Tensions between U.S. and Iran hit a boiling point as Iran fires missiles at U.S. forces in Iraq in retaliation for killing its top general. Could mounting pressures in the Middle East push oil prices to triple digits? And will gold be a safe haven of choice? Kim Parlee speaks with Bart Melek, Global Head of Commodity Strategy, TD Securities.
- Welcome to the first "Money Talk" show of the decade. We're only one week into 2020, and markets have already seen some turbulence, especially in oil and gold. Rising tension in the Middle East hit a boiling point with the US killing Iran's top general, which then triggered a missile attack from Iran. Here to break down what the latest conflict could mean for oil and gold is Bart Melek. He is Global Head of Commodity Strategy at TD Securities. It's great to have you here.
- Great to be here.
- And happy new year. Despite what's going on, we'll still say happy new year. Let me just start with, what does this mean for oil prices? Because we saw them move up with the killing of the Iranian general. Then we saw them move back down below the levels when things seemed to have subsided a bit. So what do you see?
- Well, we see maybe a bit of a pause for now. We were a little bit negative on oil in November. So we recently have increased our outlook. The reason we have is we essentially expect more risk in the oil price. Essentially, we think there is a bit of a risk premium now.
We don't think there is an escalation at this point in the hostilities between these two nations. But I think it becomes a possibility. And now the market is thinking that there could be things that happen as we go deeper into '20 too. Whether you do or not, we're not sure. But the risk exists.
KIM PARLEE: Can you give us a little more background on what those risks? I mean, there's a Middle Eastern geopolitical premium, but like what? What could we see?
BART MELEK: Well, certainly, the market was quite worried that there might be a cycle evolving of tit-for-tat type of response where the United States knocked out the general. Then Iran was feared could have gone after assets in Saudi Arabia, for example. We've seen that happen already where it have 5 million barrels per day of capacity was knocked out. So that would be a scenario that would basically leave the world short of oil, and we could easily see triple-digit WTI.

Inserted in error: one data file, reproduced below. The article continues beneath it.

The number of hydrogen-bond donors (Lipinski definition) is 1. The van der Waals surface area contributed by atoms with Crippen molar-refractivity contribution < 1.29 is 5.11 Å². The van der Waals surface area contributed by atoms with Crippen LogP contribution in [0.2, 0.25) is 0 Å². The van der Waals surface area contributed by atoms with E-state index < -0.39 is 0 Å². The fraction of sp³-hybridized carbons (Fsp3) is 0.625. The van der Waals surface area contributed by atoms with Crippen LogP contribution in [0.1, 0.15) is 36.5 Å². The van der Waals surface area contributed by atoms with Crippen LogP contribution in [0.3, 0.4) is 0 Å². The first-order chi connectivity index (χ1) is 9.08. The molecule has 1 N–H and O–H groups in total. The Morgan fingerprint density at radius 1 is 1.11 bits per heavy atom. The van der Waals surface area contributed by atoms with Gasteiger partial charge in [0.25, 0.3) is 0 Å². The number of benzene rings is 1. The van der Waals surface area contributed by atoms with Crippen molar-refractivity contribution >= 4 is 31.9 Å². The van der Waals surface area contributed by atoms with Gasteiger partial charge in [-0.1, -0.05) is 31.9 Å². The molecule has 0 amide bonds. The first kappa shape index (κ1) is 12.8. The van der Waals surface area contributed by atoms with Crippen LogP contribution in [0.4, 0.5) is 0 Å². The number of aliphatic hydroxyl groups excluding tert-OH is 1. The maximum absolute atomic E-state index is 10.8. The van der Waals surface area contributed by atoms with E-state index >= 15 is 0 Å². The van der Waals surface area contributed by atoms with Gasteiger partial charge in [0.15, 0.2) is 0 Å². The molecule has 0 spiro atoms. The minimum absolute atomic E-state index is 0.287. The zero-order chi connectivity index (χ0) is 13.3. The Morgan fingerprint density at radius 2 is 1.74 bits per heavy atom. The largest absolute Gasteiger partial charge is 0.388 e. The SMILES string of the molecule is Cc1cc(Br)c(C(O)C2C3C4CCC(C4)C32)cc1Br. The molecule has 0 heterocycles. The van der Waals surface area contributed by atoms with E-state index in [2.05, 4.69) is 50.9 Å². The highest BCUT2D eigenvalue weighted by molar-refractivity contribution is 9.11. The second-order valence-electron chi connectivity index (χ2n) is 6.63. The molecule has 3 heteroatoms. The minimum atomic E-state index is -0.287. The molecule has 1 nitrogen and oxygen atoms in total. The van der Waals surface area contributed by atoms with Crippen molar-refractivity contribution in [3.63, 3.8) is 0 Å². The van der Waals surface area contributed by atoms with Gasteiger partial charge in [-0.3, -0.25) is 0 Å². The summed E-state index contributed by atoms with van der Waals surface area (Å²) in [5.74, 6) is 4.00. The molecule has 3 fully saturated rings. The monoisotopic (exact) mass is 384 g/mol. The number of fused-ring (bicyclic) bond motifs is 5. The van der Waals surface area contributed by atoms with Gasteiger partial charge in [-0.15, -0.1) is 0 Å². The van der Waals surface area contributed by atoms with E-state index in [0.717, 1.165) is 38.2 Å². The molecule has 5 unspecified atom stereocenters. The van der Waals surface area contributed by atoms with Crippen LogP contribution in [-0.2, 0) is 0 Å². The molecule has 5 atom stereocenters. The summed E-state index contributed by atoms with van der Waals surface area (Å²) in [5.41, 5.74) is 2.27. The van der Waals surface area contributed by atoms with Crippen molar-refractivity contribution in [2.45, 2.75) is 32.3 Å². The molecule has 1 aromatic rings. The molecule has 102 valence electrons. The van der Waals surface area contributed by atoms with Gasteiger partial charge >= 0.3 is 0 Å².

Another scenario with the markets we're worried about is potentially going against shipping in the gulf, the Straits of Hormuz, essentially knocking out tanker traffic. That too would interrupt a flow of roughly 20 million barrels a day worth of distillates and oil. That would be irreplaceable and could very much shift the market into a massive, massive deficit and certainly higher prices.
- OK, so those are the conditions of which you would see triple digits. If those did not happen, what are you seeing for oil in the next, say, year?
- Well, we're looking at about $60 for the rest of the year. We have that geopolitical risk premium, maybe $4 or so, embedded in our price for the first half and somewhat less into the latter part of the year.
KIM PARLEE: For investors who are looking to play this, there's lots of different ways they can. But what do you suggest? Yeah, sometimes it's safer to look, for people who are doing commodities like yourself-- that's not everybody's going able to do that-- but ETFs, but even the oil companies because, as you know, it's only at certain levels do they become profitable for the producers.